SINGAPORE: A man implicated in a scheme that created the largest losses in any case of market manipulation in Singapore was sentenced to three years' jail on Wednesday (Mar 20) for two charges of false trading and market rigging.
In the wake of the rigging, a penny stock crash in 2013 wiped out S$8 billion from the Singapore stock market. To date, more than S$350 million in losses to financial institutions remains unpaid, the prosecution said in the High Court. The scheme involved two others who have claimed trial.
Goh Hin Calm, 59, pleaded guilty to two charges under the Securities and Futures Act on Wednesday, with another four charges taken into consideration for sentencing.
His decision to admit to the charges had come as a surprise as all three accused persons were set to go to trial over the case. His co-accused are: Malaysian businessman John Soh Chee Wen and former IPCO International CEO Quah Su Ling, who were in an intimate relationship at the time of the offences.
Goh, who was senior finance and administrative manager at Singapore Exchange (SGX)-listed company IPCO from July 2001, held two main roles in the scheme.
As early as 2008, he began opening multiple trading accounts at brokerages across Singapore in his name and his wife's name. He allowed Soh and Quah to use these accounts, effectively providing them the use of trading limits and credit to trade in shares of Blumont Group, Asiasons Capital Limited and LionGold Corp.
By 2011, Goh began handling the finances for the scheme, receiving and making more than 1,200 payments on behalf of his two co-accused into and out of a pool of funds that he managed for them.
The size of this "float" or pool of funds was more than S$2 million at times, said Deputy Public Prosecutors Nicholas Tan and Ng Jean Ting.
In total, Goh managed about S$30 million in outgoing payments on behalf of Soh and Quah.
"The accused was in effect both seed funder and finance manager of Soh's and Quah's scheme," said the prosecution.
ACCOMPLICES CONTROLLED ACCOUNTS, "ESSENTIALLY TRADING WITH THEMSELVES"
Goh's accomplices are accused of controlling a large volume of shares in the three companies and manipulating the market to create false appearances of supply, demand, trading volume, liquidity, active trading and price in the market for their securities.
They were "essentially trading with themselves", said the prosecution, "since they were on both sides of the trade".
In early October 2013, the companies' share prices crashed. The scheme's collapse triggered a dumping of penny stocks in the larger market and an investigation into the circumstances of the collapse, with regulators later introducing changes to the regulatory regime such as a minimum trading price requirement for mainboard-listed stocks.
Including 10 accounts held in the names of Goh and his wife, Soh and Quah controlled a total of 189 trading accounts for trading and holding securities for the three firms.
Quah and Soh are accused of instructing the trades in the controlled accounts through more than 25 brokers and third-party intermediaries, dominating trading activity in the market for Blumont, Asiasons and LionGold shares, the court heard.
Between Aug 2012 and October 2013, Soh and Quah were allegedly responsible for carrying out trades in billions of the shares - constituting between 60 per cent and 90 per cent of the total traded volume for the entire market.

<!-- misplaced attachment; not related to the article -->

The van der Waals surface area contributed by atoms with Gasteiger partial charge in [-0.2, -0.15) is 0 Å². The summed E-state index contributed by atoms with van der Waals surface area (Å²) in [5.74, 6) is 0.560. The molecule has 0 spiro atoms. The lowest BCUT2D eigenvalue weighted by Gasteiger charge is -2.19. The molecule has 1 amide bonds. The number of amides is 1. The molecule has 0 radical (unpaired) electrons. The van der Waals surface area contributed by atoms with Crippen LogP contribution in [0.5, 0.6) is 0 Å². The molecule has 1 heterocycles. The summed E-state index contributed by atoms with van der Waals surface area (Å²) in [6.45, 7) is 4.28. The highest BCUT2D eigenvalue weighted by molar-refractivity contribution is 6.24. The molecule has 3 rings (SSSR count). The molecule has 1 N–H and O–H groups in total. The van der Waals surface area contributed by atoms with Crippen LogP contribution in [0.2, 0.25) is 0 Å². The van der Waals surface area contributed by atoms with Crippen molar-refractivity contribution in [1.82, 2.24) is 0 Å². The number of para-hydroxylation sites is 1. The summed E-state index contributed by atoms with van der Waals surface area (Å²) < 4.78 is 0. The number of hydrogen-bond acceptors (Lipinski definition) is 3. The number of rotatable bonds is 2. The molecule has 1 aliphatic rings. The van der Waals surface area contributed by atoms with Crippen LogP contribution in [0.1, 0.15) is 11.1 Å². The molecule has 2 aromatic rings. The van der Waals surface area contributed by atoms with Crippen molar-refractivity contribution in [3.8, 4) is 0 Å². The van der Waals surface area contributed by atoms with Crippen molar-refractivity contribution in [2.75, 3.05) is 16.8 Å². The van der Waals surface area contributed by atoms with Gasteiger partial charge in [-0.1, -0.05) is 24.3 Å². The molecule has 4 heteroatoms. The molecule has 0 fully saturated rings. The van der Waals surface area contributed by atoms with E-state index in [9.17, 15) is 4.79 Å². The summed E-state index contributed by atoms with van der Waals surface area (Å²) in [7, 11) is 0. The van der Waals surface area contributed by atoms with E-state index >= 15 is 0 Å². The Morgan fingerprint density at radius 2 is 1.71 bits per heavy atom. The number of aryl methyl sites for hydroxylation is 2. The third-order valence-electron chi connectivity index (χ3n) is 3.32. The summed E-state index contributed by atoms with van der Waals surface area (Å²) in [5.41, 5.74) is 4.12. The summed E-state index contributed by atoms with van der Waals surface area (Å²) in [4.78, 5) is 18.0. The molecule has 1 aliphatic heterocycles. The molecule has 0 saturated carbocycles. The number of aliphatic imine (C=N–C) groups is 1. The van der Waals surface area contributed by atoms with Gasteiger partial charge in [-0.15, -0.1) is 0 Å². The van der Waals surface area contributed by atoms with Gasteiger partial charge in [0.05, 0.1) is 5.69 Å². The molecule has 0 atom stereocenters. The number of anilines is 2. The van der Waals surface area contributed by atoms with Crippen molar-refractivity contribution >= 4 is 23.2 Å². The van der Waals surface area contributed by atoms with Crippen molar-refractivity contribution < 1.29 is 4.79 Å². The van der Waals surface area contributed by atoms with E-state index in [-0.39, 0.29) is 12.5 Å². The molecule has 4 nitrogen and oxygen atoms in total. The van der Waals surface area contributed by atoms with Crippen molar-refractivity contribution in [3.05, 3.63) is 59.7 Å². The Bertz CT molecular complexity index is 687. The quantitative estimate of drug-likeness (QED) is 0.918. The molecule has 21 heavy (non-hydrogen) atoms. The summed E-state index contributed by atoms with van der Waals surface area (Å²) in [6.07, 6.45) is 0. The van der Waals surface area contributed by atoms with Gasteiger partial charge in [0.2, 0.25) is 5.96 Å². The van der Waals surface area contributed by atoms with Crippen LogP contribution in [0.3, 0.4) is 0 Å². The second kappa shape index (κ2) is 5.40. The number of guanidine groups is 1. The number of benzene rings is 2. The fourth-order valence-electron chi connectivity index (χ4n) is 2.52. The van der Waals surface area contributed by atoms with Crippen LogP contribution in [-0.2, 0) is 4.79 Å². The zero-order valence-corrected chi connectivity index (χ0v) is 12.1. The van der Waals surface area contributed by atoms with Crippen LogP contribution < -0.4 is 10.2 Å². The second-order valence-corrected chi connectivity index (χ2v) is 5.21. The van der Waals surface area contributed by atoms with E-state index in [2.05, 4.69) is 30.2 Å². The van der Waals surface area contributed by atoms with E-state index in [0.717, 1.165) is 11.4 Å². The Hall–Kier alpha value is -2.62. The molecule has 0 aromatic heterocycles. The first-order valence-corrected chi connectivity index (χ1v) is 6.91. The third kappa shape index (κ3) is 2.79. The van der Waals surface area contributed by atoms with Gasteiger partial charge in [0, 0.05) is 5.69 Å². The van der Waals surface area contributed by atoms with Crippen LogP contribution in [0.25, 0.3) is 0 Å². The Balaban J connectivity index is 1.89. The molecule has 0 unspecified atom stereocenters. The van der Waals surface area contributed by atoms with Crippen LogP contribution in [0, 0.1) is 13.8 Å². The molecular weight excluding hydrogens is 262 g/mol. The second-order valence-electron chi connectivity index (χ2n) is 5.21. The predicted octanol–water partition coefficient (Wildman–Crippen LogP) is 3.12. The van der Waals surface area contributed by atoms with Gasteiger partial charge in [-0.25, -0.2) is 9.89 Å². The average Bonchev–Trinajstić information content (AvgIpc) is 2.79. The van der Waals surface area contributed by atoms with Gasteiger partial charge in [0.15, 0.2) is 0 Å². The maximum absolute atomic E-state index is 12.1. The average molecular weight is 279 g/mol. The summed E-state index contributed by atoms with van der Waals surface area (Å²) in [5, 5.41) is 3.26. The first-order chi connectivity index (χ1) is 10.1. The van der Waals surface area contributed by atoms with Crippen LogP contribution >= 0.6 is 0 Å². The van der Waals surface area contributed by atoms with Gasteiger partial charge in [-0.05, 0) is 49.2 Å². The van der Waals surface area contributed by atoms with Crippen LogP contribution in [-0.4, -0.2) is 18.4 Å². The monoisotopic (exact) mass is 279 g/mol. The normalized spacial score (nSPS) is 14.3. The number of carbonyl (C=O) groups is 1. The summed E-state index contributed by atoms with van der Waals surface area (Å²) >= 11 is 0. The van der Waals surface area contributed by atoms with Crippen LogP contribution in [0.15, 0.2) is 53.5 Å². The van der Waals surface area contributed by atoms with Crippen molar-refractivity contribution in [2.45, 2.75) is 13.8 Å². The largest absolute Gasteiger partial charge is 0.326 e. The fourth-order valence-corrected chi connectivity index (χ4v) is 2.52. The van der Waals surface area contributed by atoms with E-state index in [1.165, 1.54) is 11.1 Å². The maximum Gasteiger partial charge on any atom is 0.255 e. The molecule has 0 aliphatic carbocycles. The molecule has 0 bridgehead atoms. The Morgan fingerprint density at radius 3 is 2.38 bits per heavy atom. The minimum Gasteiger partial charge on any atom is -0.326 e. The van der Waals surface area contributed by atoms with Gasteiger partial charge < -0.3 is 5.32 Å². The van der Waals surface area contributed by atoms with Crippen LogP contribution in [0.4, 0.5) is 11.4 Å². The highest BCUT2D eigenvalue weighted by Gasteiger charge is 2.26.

MASSIVE LOSSES OF S$350 MILLION REMAIN UNPAID TODAY
The prosecution had called for a sentence of three years' jail to be imposed on Goh, saying that the losses caused to innocent parties were massive when the scheme collapsed in October 2013.
"This includes losses incurred in trading accounts, which remain unpaid till today, and which therefore fall on the financial institutions at which those accounts are held," said the prosecutors.
"The unpaid losses in just the accused’s and his wife’s trading accounts alone amount to S$1.5 million. The total unpaid losses in the 189 controlled accounts is more than S$350 million."
They added that market manipulation causes widespread losses not only to the investing public, but to financial institutions both locally and abroad.
Goh's defence lawyer Adrian Wee told the court that his client's role in the scheme was "extremely limited" and that he had "no specialised knowledge and no formal training in trading of equities".
He said Goh had "no part in conducting, strategising or formulating any of the trades which formed part of the scheme", adding that Goh had made no financial gains. Instead, he has purportedly been saddled with debts of S$400,000 from the scheme.
"In fact, there is no suggestion that the accused even knew what the scheme was for ... who it was to benefit, and what purpose the participants or the controllers of the scheme sought to achieve," said the defence counsel.
He said his client expressed remorse and decided not to claim trial, asking also for a term of three years' jail.
Justice See Kee Oon said Goh had some measure of autonomy in the "sophisticated, systematic and sustained" scheme. His role, although "facilitative in nature", was necessary for the functioning of the scheme and was not sporadic but extensive and prolonged, said the judge.
"It is clear nonetheless that the accused was not the mastermind," he added. "He did not actually know the full extent or the duration of the market manipulation."
However, the judge said the sheer magnitude of the market manipulation resulted in "serious damage to investor confidence".
The trial for Soh and Quah begins on Monday.